...THERE IS A SLIGHT RISK OF EXCESSIVE RAINFALL ACROSS PARTS OF
THE APPALACHIANS TO WEST OF THE I-95 CORRIDOR FROM THE MID ATLANTIC
TO NORTHEAST...

Upper trough across the southern plains will tilt neutral to
negative by Thursday morning and begin ejecting northeastward into
the Ohio Valley area by the end of the period. Highly meridional
flow ahead of the mean trough will allow for a poleward advancement
of deep moisture from the Gulf all the way up through the northern
Midwest and Northeastern US with a cold front extending from the
base of a strengthening SLP moving in tandem with the primary
vorticity associated with the shortwave trough. Scattered heavy
rain instances will be plausible from the Big Bend of FL up through
the Northeastern US with the best flooding risks within the terrain
of the Southern and Central Appalachians and along the urban
corridor from DC to just northwest of NYC where FFG indices are
notoriously low due to urbanization and the recent rainfall.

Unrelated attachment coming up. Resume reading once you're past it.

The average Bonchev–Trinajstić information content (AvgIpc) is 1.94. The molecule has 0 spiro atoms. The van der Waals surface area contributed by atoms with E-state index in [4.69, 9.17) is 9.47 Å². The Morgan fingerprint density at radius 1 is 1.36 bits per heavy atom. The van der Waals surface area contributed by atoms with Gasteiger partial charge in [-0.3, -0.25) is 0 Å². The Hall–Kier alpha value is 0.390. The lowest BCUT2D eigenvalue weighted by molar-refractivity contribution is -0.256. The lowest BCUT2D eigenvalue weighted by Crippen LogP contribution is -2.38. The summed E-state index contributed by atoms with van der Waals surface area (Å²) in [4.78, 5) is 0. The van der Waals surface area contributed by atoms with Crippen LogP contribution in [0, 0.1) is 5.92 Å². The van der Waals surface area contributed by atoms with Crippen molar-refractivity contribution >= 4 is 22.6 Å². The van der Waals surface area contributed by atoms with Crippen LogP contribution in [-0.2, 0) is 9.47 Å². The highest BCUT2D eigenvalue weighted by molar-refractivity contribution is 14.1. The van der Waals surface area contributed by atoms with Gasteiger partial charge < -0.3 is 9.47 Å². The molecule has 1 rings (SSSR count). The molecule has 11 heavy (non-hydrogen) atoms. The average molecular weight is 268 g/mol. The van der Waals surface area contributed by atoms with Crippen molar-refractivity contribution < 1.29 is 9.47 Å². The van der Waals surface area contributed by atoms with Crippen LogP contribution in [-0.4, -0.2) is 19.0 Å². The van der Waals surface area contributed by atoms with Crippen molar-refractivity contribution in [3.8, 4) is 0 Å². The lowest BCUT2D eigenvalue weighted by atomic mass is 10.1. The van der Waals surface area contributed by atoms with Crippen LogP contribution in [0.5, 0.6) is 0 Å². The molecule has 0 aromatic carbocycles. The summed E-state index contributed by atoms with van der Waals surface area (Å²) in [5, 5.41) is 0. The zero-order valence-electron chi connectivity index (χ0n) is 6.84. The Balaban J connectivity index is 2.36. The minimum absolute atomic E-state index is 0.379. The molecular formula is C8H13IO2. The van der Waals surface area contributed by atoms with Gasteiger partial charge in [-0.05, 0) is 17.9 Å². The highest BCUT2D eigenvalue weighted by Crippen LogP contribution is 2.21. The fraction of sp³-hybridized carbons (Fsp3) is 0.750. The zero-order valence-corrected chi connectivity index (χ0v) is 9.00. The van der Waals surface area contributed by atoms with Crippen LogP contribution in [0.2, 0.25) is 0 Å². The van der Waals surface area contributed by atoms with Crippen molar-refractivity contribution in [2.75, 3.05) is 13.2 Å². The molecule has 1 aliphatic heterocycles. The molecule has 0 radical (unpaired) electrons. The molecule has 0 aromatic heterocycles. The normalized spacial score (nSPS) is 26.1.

Further to the northwest, our low pressure will deepen considerably
before occluding once into MI. Axis of deformation will develop
over the Midwest and locally heavy rain on the northwest side of
the surface reflection will take shape bringing totals between 1-2"
from Thursday afternoon through the end of the forecast period.
Lower theta-E values indicate less of a prominent convective risk,
however there will be enough forcing and mid-level instability to
generate some bands of heavy precip for a time before the system
begins scaling back as it becomes vertically stacked.

With cases of flood concerns due to hydrologic responses from the
previous disturbance and the anticipated rainfall, wanted to make
sure the low-end threshold for flash flooding was covered. The MRGL
risk was expanded to include the central and northern Midwest with
a subsequent northern shift in the SLGT risk into the Mid-
Mississippi Valley given the latest trends in the 5H evolution and
convective scheme focusing further north within the tongue of
theta-E advection on the eastern flank of the SLP. The SLGT risk
was maintained from the previous forecast with only minor
adjustments made to correlate with the forecasted rainfall and
convective potential.

Kleebauer

Day 1 threat area: www.wpc.ncep.noaa.gov/qpf/94epoints.txt
Day 2 threat area: www.wpc.ncep.noaa.gov/qpf/98epoints.txt
Day 3 threat area: www.wpc.ncep.noaa.gov/qpf/99epoints.txt